Hardcore is often referred to as a "family," such as with the track "For My Family." It's very community oriented. In your time, have you found such a family to exist? Like, whenever you go on the road, you know that certain people will be able to put you up or book you certain gigs in certain towns?
Well, we've got bands and promoters we've been working with pretty much forever. We don't need to shit on where we eat, if you know what I mean. We remain loyal to the people who've been loyal to us. We stay with them. Though the relationship has changed: we used to stay with people [on tour]. We'd stay all night and party, y'know, who cares? But anymore, when some of our good friends know we're gonna be coming around, their homes are always open for us. It's more of a home thing, not just "I'm gonna go to someone's house and just talk about 1981-83 and stay up all night drinking beers." We prefer to stay with good friends we've known for a long time. We just need different necessities that we didn't back then. Who cares if you didn't shower for a week back then, but I gotta wash my balls this time around (laughs).
You do find out, as you get older, that showering does matter?
Yeah man, I can't go to bed dirty anymore. Different place, different mindset.
You can definitely sense, over the course of Agnostic Front's history, from Victim in Pain to the latest record, the style of music changing, starting out more like fast thrash and gradually becoming more melodic, with a little more complexity that comes with maturity. When y'all are writing songs, can you tell when you've hit upon something? Is there ever a conscious effort to mix it up or do these things just evolve organically?
It evolves organically, there's never a conscious thing, like "we're gonna write this type of a song now." We just write songs. When we know we got something good, we know we got something good. We can tell. But we don't write anything purposely, we tend to recycle ourselves. We're leaders, not followers, and we tend to be on the leading edge of just about every breaking point the scene has gone through, from the crossover to the speed metal to new school hardcore to old school hardcore to punk. We've always been on the leading edge, man, and we always like to revisit ourselves, not purposely but we borrow our old sound back into our new recordings. That's one thing about this new record that I really like a lot: it's a little bit more on the early, super crazy hardcore thrash style but it has something for just about every fan who's been with us throughout our career.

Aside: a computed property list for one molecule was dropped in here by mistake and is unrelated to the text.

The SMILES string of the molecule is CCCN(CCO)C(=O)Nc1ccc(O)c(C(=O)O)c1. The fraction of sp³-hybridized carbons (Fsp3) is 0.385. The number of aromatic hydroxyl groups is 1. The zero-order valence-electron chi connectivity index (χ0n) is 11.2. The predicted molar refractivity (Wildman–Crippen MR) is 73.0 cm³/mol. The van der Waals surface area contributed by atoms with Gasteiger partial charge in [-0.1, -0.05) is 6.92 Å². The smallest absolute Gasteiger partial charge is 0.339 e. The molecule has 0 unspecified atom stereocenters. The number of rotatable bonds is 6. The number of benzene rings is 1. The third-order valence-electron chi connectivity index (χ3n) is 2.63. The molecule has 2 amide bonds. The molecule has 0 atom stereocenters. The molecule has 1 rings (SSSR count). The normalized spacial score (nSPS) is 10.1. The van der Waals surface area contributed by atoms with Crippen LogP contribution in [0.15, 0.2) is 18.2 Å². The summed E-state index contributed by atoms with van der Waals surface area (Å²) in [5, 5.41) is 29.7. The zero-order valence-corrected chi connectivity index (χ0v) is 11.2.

And that's something I've always liked about Agnostic Front: even hearing this latest record, though it may sound different than those before it, it remains clearly an Agnostic Front record. The elements that comprise the band from 1981 on are still there, there's just new stuff now to keep it interesting
You'll hear one of our records and it's one way and then the next record comes out and it's completely different. But it's still Agnostic Front. You can still hear my vocals, you can still hear the band. We're an active band, we're constantly evolving. And we're also being inspired too: we're watching all these young bands [that we play with] and learning. When you're out there all the time, you grow with your music and you grow with your scene. If you decide not to, you just get stuck in one spot.
I guess that's part of the trick of staying together so long.
To which end, keeping it musically interesting is one thing, but to what else do you credit Agnostic Front's longevity?